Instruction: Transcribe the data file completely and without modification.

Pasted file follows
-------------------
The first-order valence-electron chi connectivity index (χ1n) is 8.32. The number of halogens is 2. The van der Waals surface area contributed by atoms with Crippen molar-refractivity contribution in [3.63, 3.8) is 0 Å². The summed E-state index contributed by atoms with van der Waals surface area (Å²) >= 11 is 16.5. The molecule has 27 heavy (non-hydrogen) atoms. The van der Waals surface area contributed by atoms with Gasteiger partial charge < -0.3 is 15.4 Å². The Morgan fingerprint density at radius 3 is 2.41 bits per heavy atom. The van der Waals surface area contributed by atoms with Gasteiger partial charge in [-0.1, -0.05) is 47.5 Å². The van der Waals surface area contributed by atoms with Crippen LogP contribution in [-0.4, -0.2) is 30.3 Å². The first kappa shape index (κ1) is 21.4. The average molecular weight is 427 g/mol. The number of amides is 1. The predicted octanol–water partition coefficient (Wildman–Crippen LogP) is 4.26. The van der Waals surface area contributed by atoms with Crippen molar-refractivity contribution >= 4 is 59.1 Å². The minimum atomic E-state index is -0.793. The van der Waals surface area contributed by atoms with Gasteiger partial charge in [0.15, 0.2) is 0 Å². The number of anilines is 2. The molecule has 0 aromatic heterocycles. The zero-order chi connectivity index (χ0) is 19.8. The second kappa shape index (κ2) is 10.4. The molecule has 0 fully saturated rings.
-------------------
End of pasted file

The first-order valence-electron chi connectivity index (χ1n) is 8.32. The number of halogens is 2. The van der Waals surface area contributed by atoms with Crippen molar-refractivity contribution in [3.63, 3.8) is 0 Å². The summed E-state index contributed by atoms with van der Waals surface area (Å²) >= 11 is 16.5. The molecule has 27 heavy (non-hydrogen) atoms. The van der Waals surface area contributed by atoms with Gasteiger partial charge < -0.3 is 15.4 Å². The Morgan fingerprint density at radius 3 is 2.41 bits per heavy atom. The van der Waals surface area contributed by atoms with Gasteiger partial charge in [-0.1, -0.05) is 47.5 Å². The van der Waals surface area contributed by atoms with Crippen LogP contribution in [-0.4, -0.2) is 30.3 Å². The first kappa shape index (κ1) is 21.4. The average molecular weight is 427 g/mol. The number of amides is 1. The predicted octanol–water partition coefficient (Wildman–Crippen LogP) is 4.26. The van der Waals surface area contributed by atoms with Crippen molar-refractivity contribution >= 4 is 59.1 Å². The minimum atomic E-state index is -0.793. The van der Waals surface area contributed by atoms with Gasteiger partial charge in [0.15, 0.2) is 0 Å². The number of anilines is 2. The molecule has 0 aromatic heterocycles. The zero-order chi connectivity index (χ0) is 19.8. The second kappa shape index (κ2) is 10.4. The molecule has 0 fully saturated rings.